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Richard Branson profile

  • Story Highlights
  • Richard Branson set up Student Magazine at the age of 16 to start his empire
  • He founded Virgin in 1970 as a music retailer, then opened a recording studio
  • Branson has broken a number of records traveling in boats and balloons
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(CNN) -- Richard Branson was born in 1950 and educated at Stowe School. It was here that he began to set up Student Magazine when he was just 16. By 17 he'd also set up Student Advisory Centre, which was a charity to help young people.

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In 1970 he founded Virgin as a mail order record retailer, and not long after he opened a record shop in Oxford Street, London. During 1972 a recording studio was built in Oxfordshire, and the first Virgin artist, Mike Oldfield, recorded "Tubular Bells" which was released in 1973.

This album went on to sell over 5 million copies. Since then many household names, including Belinda Carlisle, Genesis, Phil Collins, Janet Jackson and The Rolling Stones have helped to make Virgin Music one of the top six record companies in the world.

Branson formed Virgin Atlantic Airways in 1984, and it is now the second largest British long haul international airline and operates a fleet of Boeing 747 and Airbus A340 aircraft to locations including New York, Hong Kong, Johannesburg and Tokyo.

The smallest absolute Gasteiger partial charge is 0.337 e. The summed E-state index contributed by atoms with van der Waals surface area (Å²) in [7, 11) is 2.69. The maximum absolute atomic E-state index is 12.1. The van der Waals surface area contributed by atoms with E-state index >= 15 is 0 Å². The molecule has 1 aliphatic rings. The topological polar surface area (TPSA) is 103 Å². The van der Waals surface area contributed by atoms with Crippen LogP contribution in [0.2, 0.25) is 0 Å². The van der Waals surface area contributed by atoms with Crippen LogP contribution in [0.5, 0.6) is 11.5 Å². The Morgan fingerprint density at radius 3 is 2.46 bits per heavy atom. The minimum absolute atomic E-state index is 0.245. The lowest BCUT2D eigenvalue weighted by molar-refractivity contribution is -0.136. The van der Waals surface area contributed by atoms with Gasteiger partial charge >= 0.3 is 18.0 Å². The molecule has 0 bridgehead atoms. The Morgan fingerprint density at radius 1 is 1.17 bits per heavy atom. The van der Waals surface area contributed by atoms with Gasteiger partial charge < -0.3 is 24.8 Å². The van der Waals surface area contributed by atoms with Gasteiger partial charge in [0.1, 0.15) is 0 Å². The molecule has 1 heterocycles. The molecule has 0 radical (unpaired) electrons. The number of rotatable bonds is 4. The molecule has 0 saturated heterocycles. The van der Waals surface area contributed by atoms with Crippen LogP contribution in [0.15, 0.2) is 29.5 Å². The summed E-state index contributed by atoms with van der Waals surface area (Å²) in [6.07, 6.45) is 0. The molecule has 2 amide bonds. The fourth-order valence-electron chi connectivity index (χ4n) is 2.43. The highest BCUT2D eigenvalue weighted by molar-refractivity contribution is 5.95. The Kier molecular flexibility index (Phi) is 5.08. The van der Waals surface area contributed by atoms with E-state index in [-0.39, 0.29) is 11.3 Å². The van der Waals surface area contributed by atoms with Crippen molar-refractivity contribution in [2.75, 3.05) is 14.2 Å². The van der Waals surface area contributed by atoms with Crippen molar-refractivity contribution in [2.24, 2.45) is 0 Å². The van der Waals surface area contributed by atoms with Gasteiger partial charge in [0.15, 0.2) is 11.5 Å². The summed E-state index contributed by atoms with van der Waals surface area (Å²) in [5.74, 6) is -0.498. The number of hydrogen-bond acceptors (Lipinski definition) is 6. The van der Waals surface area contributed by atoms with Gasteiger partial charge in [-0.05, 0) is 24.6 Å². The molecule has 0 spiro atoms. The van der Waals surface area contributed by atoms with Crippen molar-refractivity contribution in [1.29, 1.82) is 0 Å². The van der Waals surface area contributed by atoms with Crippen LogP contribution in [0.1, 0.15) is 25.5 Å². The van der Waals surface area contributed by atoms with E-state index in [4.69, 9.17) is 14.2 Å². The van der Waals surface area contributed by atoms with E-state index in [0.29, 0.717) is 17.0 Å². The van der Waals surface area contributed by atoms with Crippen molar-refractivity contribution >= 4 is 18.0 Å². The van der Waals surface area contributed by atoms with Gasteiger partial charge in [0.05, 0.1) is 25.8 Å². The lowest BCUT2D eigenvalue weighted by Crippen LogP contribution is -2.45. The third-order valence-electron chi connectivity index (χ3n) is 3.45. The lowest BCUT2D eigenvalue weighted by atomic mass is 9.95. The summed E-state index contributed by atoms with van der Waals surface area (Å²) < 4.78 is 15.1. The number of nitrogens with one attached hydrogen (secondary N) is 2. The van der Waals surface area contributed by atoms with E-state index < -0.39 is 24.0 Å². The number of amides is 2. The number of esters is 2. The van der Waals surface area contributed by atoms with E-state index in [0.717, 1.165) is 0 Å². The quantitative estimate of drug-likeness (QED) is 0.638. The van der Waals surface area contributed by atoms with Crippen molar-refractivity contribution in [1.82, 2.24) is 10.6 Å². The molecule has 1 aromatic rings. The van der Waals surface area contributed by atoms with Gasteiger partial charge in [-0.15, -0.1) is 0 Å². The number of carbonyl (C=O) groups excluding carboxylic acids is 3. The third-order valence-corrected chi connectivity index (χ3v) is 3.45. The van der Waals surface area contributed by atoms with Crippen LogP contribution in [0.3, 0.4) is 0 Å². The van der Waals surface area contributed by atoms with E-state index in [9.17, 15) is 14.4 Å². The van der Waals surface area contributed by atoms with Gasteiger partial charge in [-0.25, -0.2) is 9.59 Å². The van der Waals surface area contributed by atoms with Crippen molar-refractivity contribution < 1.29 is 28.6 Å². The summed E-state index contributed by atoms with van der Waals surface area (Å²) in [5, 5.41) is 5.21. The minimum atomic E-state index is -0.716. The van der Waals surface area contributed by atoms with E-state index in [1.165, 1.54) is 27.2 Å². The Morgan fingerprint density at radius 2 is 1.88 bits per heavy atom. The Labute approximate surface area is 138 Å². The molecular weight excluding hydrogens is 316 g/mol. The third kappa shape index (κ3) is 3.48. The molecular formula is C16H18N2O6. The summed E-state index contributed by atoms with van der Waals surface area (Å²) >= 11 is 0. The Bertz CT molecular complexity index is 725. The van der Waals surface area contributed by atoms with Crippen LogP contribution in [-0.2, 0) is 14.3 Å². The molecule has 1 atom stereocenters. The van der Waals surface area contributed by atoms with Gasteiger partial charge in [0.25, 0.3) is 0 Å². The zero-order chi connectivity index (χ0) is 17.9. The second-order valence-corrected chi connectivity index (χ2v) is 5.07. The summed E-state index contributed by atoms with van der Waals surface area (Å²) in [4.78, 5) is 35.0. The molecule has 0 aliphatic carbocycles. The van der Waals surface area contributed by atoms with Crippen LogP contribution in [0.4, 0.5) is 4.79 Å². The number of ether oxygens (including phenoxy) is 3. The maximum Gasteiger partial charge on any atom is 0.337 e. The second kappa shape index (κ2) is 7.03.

During 1997 Virgin took over Britain's two most run-down rail franchises, CrossCountry and the West Coast Main Line.

In addition to his own business activities, Branson is a trustee of several charities including the Virgin Healthcare Foundation, a leading healthcare charity which was responsible for the launch of a health education campaign relating to AIDS in 1987.

The Foundation has also become involved in a lobbying campaign called Parents Against Tobacco, which aims to restrict tobacco advertising and sponsorship in sport.

His help in the initial funding of charity projects helped that organization to raise over £100 million ($200 million), through campaigns such as Comic Relief and many other charities.

To keep his adrenaline levels high, Richard has been involved in a number of world record-breaking attempts since 1985.

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In 1986 his boat, "Virgin Atlantic Challenger II" rekindled the spirit of the Blue Riband by crossing the Atlantic Ocean in the fastest ever recorded time. This was followed a year later by the epic hot air balloon crossing of the same ocean in "Virgin Atlantic Flyer." This was not only the first hot-air balloon to cross the Atlantic, but was the largest ever flown at 2.3 million cubic feet capacity, reaching speeds in excess of 130 miles per hour (209 km/h).

Still after the ultimate adventure, in January 1991 Richard crossed the Pacific Ocean from Japan to Arctic Canada, the furthest distance of 6,700 miles. Again, he broke all existing records, with speeds of up to 245 miles -per hour in a balloon of 2.6 million cubic feet. E-mail to a friend E-mail to a friend

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